Interviewing: Methods and Avoiding Liability in Texas

interviewing is a primary step in the hiring process and should not be done carelessly. This article describes different methods for interviewing and offers information on avoiding liability.

Before the Interview

Before you hold an in-person interview, make sure you pre-screen the candidate to maximize hiring efficiency.

Interviewing Methods

There are a few types of interviewing styles. They include:

  • Stress Interviews; in which the candidate is tested on his or her ability to handle situations through use of sarcastic or argumentative behavior
  • Informational Interviews; in which the interviewer ensures the candidate’s resume is consistent with reality by asking questions about the candidate’s experience and education
  • Behavioral or Competency Interviews; in which the candidate is asked to supply examples of past situations as a predictor of future performance

The most popular and effective include behavioral and competency questions. I have included an interview question worksheet in my resources section. You may use this form as is, or modify the questions to suit your purposes.

Interviewing and Avoiding Liability

As mentioned in an earlier post about rejecting job candidates and avoiding liability, you want to be very careful when hiring. You do not want to invite accusations of discriminatory hiring.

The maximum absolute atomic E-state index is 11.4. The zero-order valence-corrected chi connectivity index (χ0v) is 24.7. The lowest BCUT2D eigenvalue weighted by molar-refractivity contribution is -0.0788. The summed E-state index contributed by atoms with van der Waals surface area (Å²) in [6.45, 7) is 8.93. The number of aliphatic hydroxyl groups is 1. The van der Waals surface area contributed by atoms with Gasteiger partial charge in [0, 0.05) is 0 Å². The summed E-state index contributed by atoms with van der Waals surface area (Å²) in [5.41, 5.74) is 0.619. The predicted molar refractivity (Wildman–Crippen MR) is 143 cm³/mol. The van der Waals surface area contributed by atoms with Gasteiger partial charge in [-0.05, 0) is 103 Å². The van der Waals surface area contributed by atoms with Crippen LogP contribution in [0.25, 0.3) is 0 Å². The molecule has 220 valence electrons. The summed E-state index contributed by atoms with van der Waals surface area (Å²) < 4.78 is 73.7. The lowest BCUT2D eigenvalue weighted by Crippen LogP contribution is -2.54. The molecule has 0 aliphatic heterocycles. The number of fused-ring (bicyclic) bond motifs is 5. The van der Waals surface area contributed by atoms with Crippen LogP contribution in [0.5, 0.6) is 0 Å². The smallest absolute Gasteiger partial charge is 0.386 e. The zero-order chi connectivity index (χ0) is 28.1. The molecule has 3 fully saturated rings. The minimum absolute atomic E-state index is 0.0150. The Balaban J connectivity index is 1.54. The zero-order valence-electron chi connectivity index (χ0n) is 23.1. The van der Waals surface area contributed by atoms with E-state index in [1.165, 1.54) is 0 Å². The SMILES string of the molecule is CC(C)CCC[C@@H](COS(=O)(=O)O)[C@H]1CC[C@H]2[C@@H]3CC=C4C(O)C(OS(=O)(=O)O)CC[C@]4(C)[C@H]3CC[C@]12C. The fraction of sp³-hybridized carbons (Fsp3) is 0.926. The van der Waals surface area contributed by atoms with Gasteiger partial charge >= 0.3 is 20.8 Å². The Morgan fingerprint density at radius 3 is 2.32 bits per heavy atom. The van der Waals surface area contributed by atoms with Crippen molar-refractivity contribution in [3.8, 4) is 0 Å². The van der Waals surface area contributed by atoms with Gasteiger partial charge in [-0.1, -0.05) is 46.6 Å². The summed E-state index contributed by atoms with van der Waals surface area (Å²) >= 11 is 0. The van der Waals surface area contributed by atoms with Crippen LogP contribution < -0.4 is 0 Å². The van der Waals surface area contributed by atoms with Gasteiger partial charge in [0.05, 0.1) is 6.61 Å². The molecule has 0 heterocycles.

Be sure to avoid any questions regarding the following topics:

  • Race
  • Color
  • Sex
  • Religion
  • National origin
  • Birthplace
  • Age
  • Disability
  • Marital/family status

These topics describe protected classes, and protected classes are covered under federal and state anti-discrimination laws. No hiring decisions, including hiring, compensation, promotions, termination, and rejection can be based on any of these factors.

During and After the Interview

Make sure you have a copy of the candidate’s resume and cover letter (if applicable) in front of you when holding an interview.

If an interview candidate appears particularly exceptional, ask him or her to come back for a second interview. During the second interview, have the candidate interview with multiple members of the department he or she will work with. This will give the department a chance to assess whether the person will be a good cultural fit. Give all evaluators copies of an interview.